CHAPTER BOOK KNOWHOW with Emma Finlayson-Palmer (part one)


We hear a lot about picture books, Middle Grade and Young Adult, but what about younger fiction? SCBWI's Emma Finlayson-Palmer, author of forthcoming Autumn Moonbeam: Dance Magic, investigates in this three-part series

Part one: The difference between CBs and lower MGs 

Chapter books are probably one of the age groups that is most tricky to pin down. Often people think of chapter books in the literal sense, a book with chapters. 

Chapter books are usually stories that are aimed at children aged between five and eight, a bridge between moving up from being read to and more independent reading closer to age nine and up. Often heavily illustrated, but less so than picture books, they are a great combination of the two, whilst having a higher word count.

Lower MG on the other hand, is the next stage up, and usually cover ages seven to nine. They can be anywhere between 15k to 35k approximately. Whilst they often have illustrations, it is less so than with chapter books.

Both age groups follow the same basic structures of beginning, middle and end, with satisfying story and character arcs, exploring similar themes and concepts. So, there’s lots of crossover between chapter books and lower MG, but one main difference between the two is the actual content. 

Plots for chapter books need to be simpler and not have quite so many subplots.

Just in the same way that MG is often less complex in content than YA, they can explore the same themes but pitched at different levels.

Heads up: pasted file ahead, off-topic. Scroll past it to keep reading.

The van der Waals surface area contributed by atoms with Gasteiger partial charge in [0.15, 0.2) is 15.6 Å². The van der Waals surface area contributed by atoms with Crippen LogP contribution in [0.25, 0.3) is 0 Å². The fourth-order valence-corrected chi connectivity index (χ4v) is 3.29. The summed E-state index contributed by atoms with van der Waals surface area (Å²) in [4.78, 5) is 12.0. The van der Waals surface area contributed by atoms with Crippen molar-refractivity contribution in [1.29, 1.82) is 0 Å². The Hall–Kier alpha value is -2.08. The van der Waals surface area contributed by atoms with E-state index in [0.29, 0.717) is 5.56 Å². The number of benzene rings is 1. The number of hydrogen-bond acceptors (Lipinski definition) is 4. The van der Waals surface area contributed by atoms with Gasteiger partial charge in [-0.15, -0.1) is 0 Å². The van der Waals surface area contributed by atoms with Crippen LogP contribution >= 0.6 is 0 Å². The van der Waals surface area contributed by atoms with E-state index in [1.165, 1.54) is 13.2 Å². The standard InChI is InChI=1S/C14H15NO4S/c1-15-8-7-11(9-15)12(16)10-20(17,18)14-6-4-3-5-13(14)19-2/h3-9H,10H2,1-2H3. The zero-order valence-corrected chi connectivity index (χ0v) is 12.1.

The best way to see the differences in chapter books and lower MG in action, is to read. See what is available at your local library, some will be more than happy to order in specific books.

Swapna Reddy’s Ballet Bunnies series illustrated by Binny Talib is a great chapter book example. Whilst Swapna’s other CB series, Dave Pigeon, illustrated by Sheena Dempsey, is closer to 10k, and the longer length in this age group.

Mo O’Hara’s My Big Fat Zombie Goldfish, illustrated by Marek Jagucki, is a fun series that is at the longer length of CBs and at 19k approx. it sits between CB and Lower MG.

The Amelia Fang series, written and illustrated by Laura Ellen Anderson, is a lovely example of lower MG, and how the plot can be a little more complex than with CBs.

Header illustration by Heidi Cannon


Emma Finlayson-Palmer is an autistic, working class writer who lives in the West Midlands with her husband and a multitude of children, cats and chickens. Autumn Moonbeam: Dance Magic, will be released by UCLan in 2022. Emma runs #ukteenchat, a writing themed chat on Twitter, and edits, mentors and reads competition entries for #WriteMentor and also reads flash fiction entries for Retreat West. She’s also one half of Word Witches, as a children’s fiction editor.




Jo E. Verrill is an enthusiastic writer of humorous books for children, an advertising and broadcasting standards consultant and Words & Pictures’ KnowHow editor. 

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